Re-enter Gentleman, with Widow, and DIANA. Dia. I am, my lord, a wretched Florentine, Derived from the ancient Capulet; My suit, as I do understand, you know, And therefore know how far I may be pitied. Wid. I am her mother, sir, whose age and honour Both suffer under this complaint we bring, And both shall cease, without your remedy.
King. Come hither, count; Do you know these women?
Ber. My lord, I neither can, nor will deny But that I know them: Do they charge me further? Dia. Why do you look so strange upon your
Than in my thought it lies!
Fairer prove your ho
Good my lord,
King. What say'st thou to her?
She's impudent, my lord;
Count. He blushes, and 'tis it:
Laf. I saw the man to-day, if man he be. Fing. Find him, and bring him hither. Ber.
loved her, for, indeed, he was mad for her, and talked of Satan, and of limbo, and of furies, and I What of him? know not what yet I was in that credit with them at that time, that I knew of their going to bed; and of other motions, as promising her marriage, and things that would derive me ill will to speak of, therefore I will not speak what I know.
He's quoted for a most perfidious slave,
I must be patient; You, that turn'd off a first so noble wife, May justly diet me. I pray you yet, (Since you lack virtue, I will lose a husband,) Send for your ring, I will return it home, And give me mine again.
I have it not. Aing. What ring was yours, I pray you? Sir, much like
Not fearing the displeasure of (Which, on your just proceeding, I'll keep off,) By him, and by this woman here, what know you?
Par. So please your majesty, my master hath been an honourable gentleman; tricks he hath had in in, which gentlemen have.
Kmg. Come, come, to the purpose: Did he love this woman?
Par. 'Faith, sir, he did love her; But how?
Par. He did love her, sir, as a gentleman loves
Aing. How is that?
Par. He loved her, sir, and loved her not. King. As thou art a knave, and no knave: What an equivocal companion is this?
Par. I am a poor man, and at your majesty's command.
Lef. He's a good drum, my lord, but a naughty
Dia. Do you know, he promised me marriage? Paz. 'Faith, I know more than I'll speak. King. But wilt thou not speak all thou know'st? Par. Yes, so please your majesty; I did bego tween them, as I said; but more than that, he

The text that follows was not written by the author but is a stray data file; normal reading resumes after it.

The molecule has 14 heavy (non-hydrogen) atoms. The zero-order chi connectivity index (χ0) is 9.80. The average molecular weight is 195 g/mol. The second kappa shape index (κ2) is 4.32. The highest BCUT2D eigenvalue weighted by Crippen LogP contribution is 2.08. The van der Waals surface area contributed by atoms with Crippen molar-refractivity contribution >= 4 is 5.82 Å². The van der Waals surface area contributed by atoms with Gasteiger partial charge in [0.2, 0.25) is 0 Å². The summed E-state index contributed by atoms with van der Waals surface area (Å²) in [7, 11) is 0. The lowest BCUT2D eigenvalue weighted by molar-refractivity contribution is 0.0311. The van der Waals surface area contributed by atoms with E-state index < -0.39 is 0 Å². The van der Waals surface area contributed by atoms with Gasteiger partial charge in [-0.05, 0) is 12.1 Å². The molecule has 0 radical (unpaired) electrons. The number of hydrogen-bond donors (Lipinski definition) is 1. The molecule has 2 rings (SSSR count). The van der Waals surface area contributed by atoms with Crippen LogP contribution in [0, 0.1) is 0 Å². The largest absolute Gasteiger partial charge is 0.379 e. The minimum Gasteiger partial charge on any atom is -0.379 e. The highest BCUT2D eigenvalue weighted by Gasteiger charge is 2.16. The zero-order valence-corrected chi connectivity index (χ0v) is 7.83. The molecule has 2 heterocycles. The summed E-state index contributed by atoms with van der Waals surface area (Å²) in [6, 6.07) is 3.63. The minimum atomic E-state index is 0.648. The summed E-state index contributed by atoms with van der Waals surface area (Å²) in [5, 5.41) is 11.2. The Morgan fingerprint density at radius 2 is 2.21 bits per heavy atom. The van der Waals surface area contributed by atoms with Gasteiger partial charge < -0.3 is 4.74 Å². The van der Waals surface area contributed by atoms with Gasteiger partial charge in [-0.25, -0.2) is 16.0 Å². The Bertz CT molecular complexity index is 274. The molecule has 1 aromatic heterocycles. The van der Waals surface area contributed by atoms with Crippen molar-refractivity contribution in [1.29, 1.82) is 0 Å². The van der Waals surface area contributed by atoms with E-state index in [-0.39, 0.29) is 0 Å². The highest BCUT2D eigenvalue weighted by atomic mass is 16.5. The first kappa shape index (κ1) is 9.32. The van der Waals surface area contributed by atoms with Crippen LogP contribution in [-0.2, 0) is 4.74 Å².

King. Take her away, I do not like her now; To prison with her and away with him. — Unless thou tell'st me where thou hadst this ring, Thou diest within this hour.
I'll never tell you.
King. Take her away.
Dia. Because he's guilty, and he is not guilty: He knows I am no maid, and he'll swear to't: I'll swear I am a maid, and he knows not. Great king, I am no strumpet, by my life; I am either maid, or else this old man's wife.
[Pointing to LAFeu.
King. She does abuse our ears; to prison with her. Dia. Good mother, fetch my bail. Stay, royal [Erit Widow.
sir; The jeweller, that owes the ring, is sent for, And he shall surety me. But for this lord, Who hath abus'd me, as he knows himself, Though yet he never harm'd me, here I quit him: He knows himself my bed he hath defil'd; And at that time he got his wife with child: Dead though she be, she feels her young one kick; So there's my riddle, One, that's dead, is quick; And now behold the meaning.
Re-enter Widow, with HELENA.
King. Is there no exorcist Beguiles the truer office of mine eyes? Is't real, that I see?
No, my good lord; 'Tis but the shadow of a wife you see, The name, and not the thing.
Ber. Both, both; O, pardon! Hel. O, my good lord, when I was like this maid, I found you wond'rous kind. There is your ring, And, look you, here's your letter; This it says, When from my finger you can get this ring, And are by me with child, &c. This is done : Will you be mine, now you are doubly won?
Ber. If she, my liege, can make me know this clearly,
I'll love her dearly, ever, ever dearly.
Hel. If it appear not plain, and prove untrue,
Laf. Mine eyes smell onions, I shall weep anon:Good Tom Drum, [to PAROLLES.] lend me a handkerchief: So, I thank thee; wait on me home, I'll make sport with thee: Let thy courtesies alone, they are scurvy ones.
King. Let us from point to point this story know, To make the even truth in pleasure flow: If thou be'st yet a fresh uncropped flower,
[TO DIANA. Choose thou thy husband, and I'll pay thy dower